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5 December 2013 11:26 am ,
Vol. 342 ,
Dyslexia, a learning disability that hinders reading, hasn't been associated with deficits in vision, hearing, or...
Exotic, elusive, and dangerous, snakes have fascinated humankind for millennia. They can be hard to find, yet their...
Researchers have sequenced and analyzed the first two snake genomes, which represent two evolutionary extremes. The...
Snake venoms are remarkably complex mixtures that can stun or kill prey within minutes. But more and more researchers...
At age 30, Dutch biologist Freek Vonk has built up a respectable career as a snake scientist. But in his home country,...
Since arriving on the island of Guam in the 1940s, the brown tree snake ( Boiga irregularis ) has extirpated native...
An animal rights group known as the Nonhuman Rights Project filed lawsuits in three New York courts this week in an...
Researchers have been hot on the trail of the elusive Denisovans, a type of ancient human known only by their DNA and...
- 5 December 2013 11:26 am , Vol. 342 , #6163
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Where Did Those Craters Come From?
15 September 2005 (All day)
As scientists accumulate evidence that something battered the inner planets 3.9 billion years ago, some say they are homing in on what did the pummeling. New findings indicate that the massive cratering seen on Earth and its neighbors originated in the asteroid belt. That in turn would point to a reshuffling of the outer planets as the ultimate cause of a cataclysmic bombardment that may have short-circuited the rise of life on Earth.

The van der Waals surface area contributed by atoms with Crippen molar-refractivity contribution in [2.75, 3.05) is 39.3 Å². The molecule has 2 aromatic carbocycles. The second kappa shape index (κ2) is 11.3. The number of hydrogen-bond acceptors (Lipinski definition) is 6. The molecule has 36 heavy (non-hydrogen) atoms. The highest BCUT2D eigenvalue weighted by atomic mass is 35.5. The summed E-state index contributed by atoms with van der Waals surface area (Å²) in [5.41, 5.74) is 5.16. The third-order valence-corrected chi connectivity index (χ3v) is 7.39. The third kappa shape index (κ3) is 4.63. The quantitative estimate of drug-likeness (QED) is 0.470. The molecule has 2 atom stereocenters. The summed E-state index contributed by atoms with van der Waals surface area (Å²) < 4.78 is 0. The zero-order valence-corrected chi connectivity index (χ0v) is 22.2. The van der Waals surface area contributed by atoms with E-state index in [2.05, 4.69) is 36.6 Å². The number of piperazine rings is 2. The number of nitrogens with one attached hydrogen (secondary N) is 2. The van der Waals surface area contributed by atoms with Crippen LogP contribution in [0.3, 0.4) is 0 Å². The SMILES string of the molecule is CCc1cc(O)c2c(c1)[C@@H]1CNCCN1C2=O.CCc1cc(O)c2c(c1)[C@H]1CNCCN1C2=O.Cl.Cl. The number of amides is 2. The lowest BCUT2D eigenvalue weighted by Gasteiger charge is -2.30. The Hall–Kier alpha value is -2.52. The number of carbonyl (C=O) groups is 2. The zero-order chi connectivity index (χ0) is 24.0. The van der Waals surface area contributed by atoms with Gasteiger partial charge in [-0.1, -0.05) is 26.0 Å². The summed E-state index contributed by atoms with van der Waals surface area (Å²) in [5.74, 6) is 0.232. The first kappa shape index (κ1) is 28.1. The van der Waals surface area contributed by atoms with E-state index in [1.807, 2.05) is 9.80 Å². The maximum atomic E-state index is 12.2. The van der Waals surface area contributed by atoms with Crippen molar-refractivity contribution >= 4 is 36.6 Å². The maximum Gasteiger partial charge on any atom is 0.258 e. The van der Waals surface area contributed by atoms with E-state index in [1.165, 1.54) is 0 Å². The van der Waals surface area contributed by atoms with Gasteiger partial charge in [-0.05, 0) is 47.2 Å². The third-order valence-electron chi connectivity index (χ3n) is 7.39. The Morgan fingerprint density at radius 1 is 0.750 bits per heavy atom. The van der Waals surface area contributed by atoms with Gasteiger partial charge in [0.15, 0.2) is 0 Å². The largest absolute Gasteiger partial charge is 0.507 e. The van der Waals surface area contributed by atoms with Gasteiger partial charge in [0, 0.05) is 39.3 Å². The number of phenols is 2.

The most obvious clues to the source of the so-called late heavy bombardment are the many craters left behind and the hulking impactors responsible, as derived from crater size. So Robert Strom, a professor emeritus at the University of Arizona, Tucson, and co-workers compiled Strom's published and unpublished crater counts from the most pockmarked planetary surfaces, such as the highlands of the moon. They did the same for younger, more lightly cratered areas, such as certain volcanic plains on Mars.
An unusual preponderance of the objects that hit the younger surfaces were small, they found, a size distribution that matches that of the near-Earth asteroids that have drifted in from the main belt more recently. By contrast, a greater proportion of large impactors had cratered older terrains. That indicated that a different mechanism must have driven the ancient bombardment--one that did not discriminate between large and small asteroids.
The group argues that the asteroids must have pummeled the inner solar system after a rearrangement of the outer planets. Perhaps Jupiter and Saturn teamed up to scatter asteroids gravitationally (Science, 3 December 2004, p. 1676), or Neptune and Uranus formed long after the rest of the planets, the team proposes in the 16 September Science. Cratering specialist William Bottke of the Southwest Research Institute in Boulder, Colorado, suspects that Strom and his colleagues are on to something, but says the case remains open.
More on the late heavy bombardment